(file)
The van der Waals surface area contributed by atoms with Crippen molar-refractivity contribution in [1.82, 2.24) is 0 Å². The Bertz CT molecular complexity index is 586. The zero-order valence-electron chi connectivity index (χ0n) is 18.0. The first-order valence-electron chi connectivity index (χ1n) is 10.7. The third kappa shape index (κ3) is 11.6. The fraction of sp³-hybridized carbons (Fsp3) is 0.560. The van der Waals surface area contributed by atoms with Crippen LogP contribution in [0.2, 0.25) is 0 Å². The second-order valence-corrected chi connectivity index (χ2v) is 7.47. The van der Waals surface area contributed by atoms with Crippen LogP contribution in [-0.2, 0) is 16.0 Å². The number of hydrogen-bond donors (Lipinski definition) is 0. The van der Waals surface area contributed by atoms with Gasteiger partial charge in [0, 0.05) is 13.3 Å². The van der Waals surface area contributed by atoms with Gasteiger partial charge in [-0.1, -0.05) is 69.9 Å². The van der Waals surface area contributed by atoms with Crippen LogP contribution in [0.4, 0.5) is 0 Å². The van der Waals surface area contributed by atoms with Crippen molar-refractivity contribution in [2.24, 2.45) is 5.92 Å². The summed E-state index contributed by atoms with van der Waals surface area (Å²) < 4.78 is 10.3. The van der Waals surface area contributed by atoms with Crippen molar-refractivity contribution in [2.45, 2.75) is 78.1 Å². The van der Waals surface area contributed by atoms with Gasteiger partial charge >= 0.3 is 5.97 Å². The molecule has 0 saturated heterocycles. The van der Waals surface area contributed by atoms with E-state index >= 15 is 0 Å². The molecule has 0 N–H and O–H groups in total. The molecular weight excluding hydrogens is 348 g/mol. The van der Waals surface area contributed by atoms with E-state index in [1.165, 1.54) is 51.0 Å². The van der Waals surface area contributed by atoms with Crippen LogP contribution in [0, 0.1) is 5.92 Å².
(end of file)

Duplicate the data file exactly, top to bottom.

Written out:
The van der Waals surface area contributed by atoms with Crippen molar-refractivity contribution in [1.82, 2.24) is 0 Å². The Bertz CT molecular complexity index is 586. The zero-order valence-electron chi connectivity index (χ0n) is 18.0. The first-order valence-electron chi connectivity index (χ1n) is 10.7. The third kappa shape index (κ3) is 11.6. The fraction of sp³-hybridized carbons (Fsp3) is 0.560. The van der Waals surface area contributed by atoms with Crippen LogP contribution in [0.2, 0.25) is 0 Å². The second-order valence-corrected chi connectivity index (χ2v) is 7.47. The van der Waals surface area contributed by atoms with Crippen LogP contribution in [-0.2, 0) is 16.0 Å². The number of hydrogen-bond donors (Lipinski definition) is 0. The van der Waals surface area contributed by atoms with Gasteiger partial charge in [0, 0.05) is 13.3 Å². The van der Waals surface area contributed by atoms with Gasteiger partial charge in [-0.1, -0.05) is 69.9 Å². The van der Waals surface area contributed by atoms with Crippen LogP contribution in [0.4, 0.5) is 0 Å². The van der Waals surface area contributed by atoms with Crippen molar-refractivity contribution in [2.24, 2.45) is 5.92 Å². The summed E-state index contributed by atoms with van der Waals surface area (Å²) < 4.78 is 10.3. The van der Waals surface area contributed by atoms with Crippen molar-refractivity contribution in [2.45, 2.75) is 78.1 Å². The van der Waals surface area contributed by atoms with Gasteiger partial charge >= 0.3 is 5.97 Å². The molecule has 0 saturated heterocycles. The van der Waals surface area contributed by atoms with E-state index >= 15 is 0 Å². The molecule has 0 N–H and O–H groups in total. The molecular weight excluding hydrogens is 348 g/mol. The van der Waals surface area contributed by atoms with E-state index in [1.165, 1.54) is 51.0 Å². The van der Waals surface area contributed by atoms with Crippen LogP contribution in [0, 0.1) is 5.92 Å².